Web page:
Introducing Pebble to ROCKs
All the ROCKs produced by Rockcraft share the same OCI Entrypoint - Pebble.
The ultimate goal is to allow all ROCKs to have a standard deployment interface while also providing users with the ability to have much tighter control over the actual processes that are meant to be started alongside the container.
Therefore, Rockcraft will automatically enforce the OCI Entrypoint to be
"Entrypoint": [ "/bin/pebble", "enter" ]
pebble enter command is designed to serve as an entrypoint for Pebble itself, initializing a Pebble server while still taking additional client-side arguments in one go.
The existence of a client command will have an impact on how the Pebble daemon is started. This is better detailed by the usage information (output from
docker run <rock-name> --help):
Usage: pebble enter [enter-OPTIONS] [<subcommand>...] The enter command facilitates the use of Pebble as an entrypoint for containers. When used without a subcommand it mimics the behaviour of the run command alone, while if used with a subcommand it runs that subcommand in the most appropriate environment taking into account its purpose. These subcommands are currently supported: help (1)(2) version (1)(2) plan (1)(2) services (1)(2) ls (1)(2) exec (2) start (3) stop (3) (1) Services are not started. (2) No logs on stdout unless -v is used. (3) Services continue running after the subcommand succeeds. [enter command options] --create-dirs Create pebble directory on startup if it doesn't exist --hold Do not start default services automatically --http= Start HTTP API listening on this address (e.g., ":4000") -v, --verbose Log all output from services to stdout --run Start default services before executing subcommand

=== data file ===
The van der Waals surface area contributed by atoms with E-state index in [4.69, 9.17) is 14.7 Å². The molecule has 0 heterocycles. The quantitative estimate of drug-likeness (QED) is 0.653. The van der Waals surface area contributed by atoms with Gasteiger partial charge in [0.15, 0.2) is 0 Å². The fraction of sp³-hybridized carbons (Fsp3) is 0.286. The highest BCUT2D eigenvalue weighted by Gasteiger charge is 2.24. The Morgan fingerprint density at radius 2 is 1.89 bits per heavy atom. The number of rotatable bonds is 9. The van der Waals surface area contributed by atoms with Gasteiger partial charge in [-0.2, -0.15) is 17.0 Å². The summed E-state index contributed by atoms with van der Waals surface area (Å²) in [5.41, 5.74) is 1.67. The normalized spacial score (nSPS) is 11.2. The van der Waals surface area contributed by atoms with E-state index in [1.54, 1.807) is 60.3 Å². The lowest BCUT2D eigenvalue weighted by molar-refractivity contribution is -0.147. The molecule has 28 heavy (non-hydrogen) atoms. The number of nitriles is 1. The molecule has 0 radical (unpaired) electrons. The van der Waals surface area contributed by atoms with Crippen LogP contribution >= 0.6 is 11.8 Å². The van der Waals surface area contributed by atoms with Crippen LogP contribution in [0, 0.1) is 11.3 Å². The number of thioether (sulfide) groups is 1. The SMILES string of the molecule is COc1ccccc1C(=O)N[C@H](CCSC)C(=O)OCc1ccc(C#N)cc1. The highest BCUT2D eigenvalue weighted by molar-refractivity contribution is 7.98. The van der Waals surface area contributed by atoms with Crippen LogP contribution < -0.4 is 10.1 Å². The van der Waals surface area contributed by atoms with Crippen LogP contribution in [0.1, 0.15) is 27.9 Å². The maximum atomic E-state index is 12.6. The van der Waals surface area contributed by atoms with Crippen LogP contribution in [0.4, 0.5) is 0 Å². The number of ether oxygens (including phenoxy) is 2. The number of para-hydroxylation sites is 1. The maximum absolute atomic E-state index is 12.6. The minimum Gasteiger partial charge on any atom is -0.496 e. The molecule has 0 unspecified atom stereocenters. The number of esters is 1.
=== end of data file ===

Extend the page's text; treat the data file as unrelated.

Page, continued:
The idea behind such a conditional behaviour is that some Pebble client commands (like
stop) are naturally designed to manage the lifecycle of Pebble services, while others (like
ls) are typically meant to be executed as one-shot commands. The nature of the provided client command will then dictate if the Pebble server (and thus the container) keeps running once the client command has been completed.
The following examples showcase some of the most common ROCK deployment scenarios, detailing what the expected outcome should be:
docker run <rock>
The container will start and Pebble will immediately start the daemon and run whatever services are defined in the Pebble layers directory. The container will stay alive until the Pebble daemon is stopped.
docker run <rock> --help
The container will start, print the Pebble usage information (as shown above) and immediately exit.
docker run <rock> plan
Pebble will start the daemon with all services on hold, print out the Pebble plan and then shut down, consequently terminating the container as well.
docker run <rock> services
Pebble will start the daemon with all services on hold, print out the list of Pebble services and then shut down, consequently terminating the container as well.
docker run <rock> --run exec echo hello
Pebble will start the daemon as well as its default services, execute
echo hello and then keep running the daemon with the default services.
docker run <rock> start my-svc
Pebble will start the daemon with all the default services while also starting the specific service
my-svc, and then keep running. This is useful when one wants to start a container with a service that is disabled by default.
docker run <rock> stop my-svc
The opposite of the previous one - Pebble will start the daemon with all the default services, but stop
my-svc, and then keep running.